Our guest blogger is Jeff Warshaw, CEO of Westport, CT-based Connoisseur Media, which owns 31 stations in several markets around the United States.
In line with one of my founding principles for Connoisseur Media, I’ve always believed in building stations and offering content tailored to the needs and tastes of listeners in each of our local markets. One of the biggest challenges we have is precisely determining what those needs and tastes are. That is why we have always invested heavily in sophisticated, comprehensive research to make sure our stations are in sync with their markets.
A great example of doing this successfully is when we collaborated with Coleman Insights for the launch of The Shark on Long Island. We had already decided on changing 94.3 to a Rock-based format; the question then was what type of Rock station we should offer. How should it be positioned? What types of Rock music should it play? Who specifically was in our target audience?
In most cases when it comes to format search research, you want to talk to people who use radio stations offering similar formats. However, going into the project, we believed that many Rock fans—especially younger listeners—were not using the Rock stations available on Long Island, given that they featured playlists heavily focused on Classic Rock. If you were a fan of Green Day, Red Hot Chili Peppers, Foo Fighters, etc., you were likely consuming this music from sources outside of commercial FM radio. And that’s exactly what our research told us was happening.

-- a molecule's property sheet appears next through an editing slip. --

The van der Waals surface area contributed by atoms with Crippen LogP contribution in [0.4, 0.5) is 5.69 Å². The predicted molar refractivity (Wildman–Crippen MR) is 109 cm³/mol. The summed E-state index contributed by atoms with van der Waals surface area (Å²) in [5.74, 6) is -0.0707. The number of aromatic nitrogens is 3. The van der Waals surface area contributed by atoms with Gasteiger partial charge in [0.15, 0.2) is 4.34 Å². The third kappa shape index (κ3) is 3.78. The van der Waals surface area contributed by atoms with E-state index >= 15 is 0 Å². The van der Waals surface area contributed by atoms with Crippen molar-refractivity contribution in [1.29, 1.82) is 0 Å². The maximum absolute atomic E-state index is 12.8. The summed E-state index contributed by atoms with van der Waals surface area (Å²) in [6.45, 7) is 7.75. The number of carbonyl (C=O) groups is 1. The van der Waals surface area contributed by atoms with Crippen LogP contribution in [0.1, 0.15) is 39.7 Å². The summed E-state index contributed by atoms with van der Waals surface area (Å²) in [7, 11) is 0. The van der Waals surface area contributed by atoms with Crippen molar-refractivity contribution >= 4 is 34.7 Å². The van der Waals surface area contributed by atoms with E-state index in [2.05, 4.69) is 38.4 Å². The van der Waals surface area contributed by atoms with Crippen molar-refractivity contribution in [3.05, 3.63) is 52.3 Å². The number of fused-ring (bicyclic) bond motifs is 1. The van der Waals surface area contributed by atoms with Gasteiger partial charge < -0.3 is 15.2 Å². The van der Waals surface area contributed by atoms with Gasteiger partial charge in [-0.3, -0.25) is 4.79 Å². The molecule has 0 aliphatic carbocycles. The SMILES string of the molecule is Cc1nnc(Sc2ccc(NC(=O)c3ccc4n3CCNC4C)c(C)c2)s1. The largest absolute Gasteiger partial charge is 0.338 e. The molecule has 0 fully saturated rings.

In fact, what Coleman Insights’ FLIP (Format Launch Implementation Plan) study revealed was that 52% of our potential audience consisted of people who weren’t listening to Rock radio on Long Island. Coleman Insights helped discover a large, unmet demand for contemporary Rock in the marketplace and afforded us the opportunity to successfully meet that demand. They also helped us determine the music mix and positioning approach that gave us the best chance at attracting those listeners back to Rock radio. If we hadn’t broadened our perspective by including many fans of contemporary Rock who were not listening to the existing Rock stations in our research, we would have missed a big opportunity.
The Shark is not succeeding because it’s taking away a lot of listeners from the previously existing Rock stations; it’s succeeding because we picked up listeners who weren’t even listening to Rock radio to begin with. They were listening to radio stations that offered other formats and were likely getting their fill of contemporary Rock from other sources, such as streaming and their personal collections. We built a station that met an untapped need in the local market. By investing in smart, innovative research and using it to seek out opportunities that may be missed otherwise, we are successfully fulfilling our mission to meet the needs of the communities in which we own stations.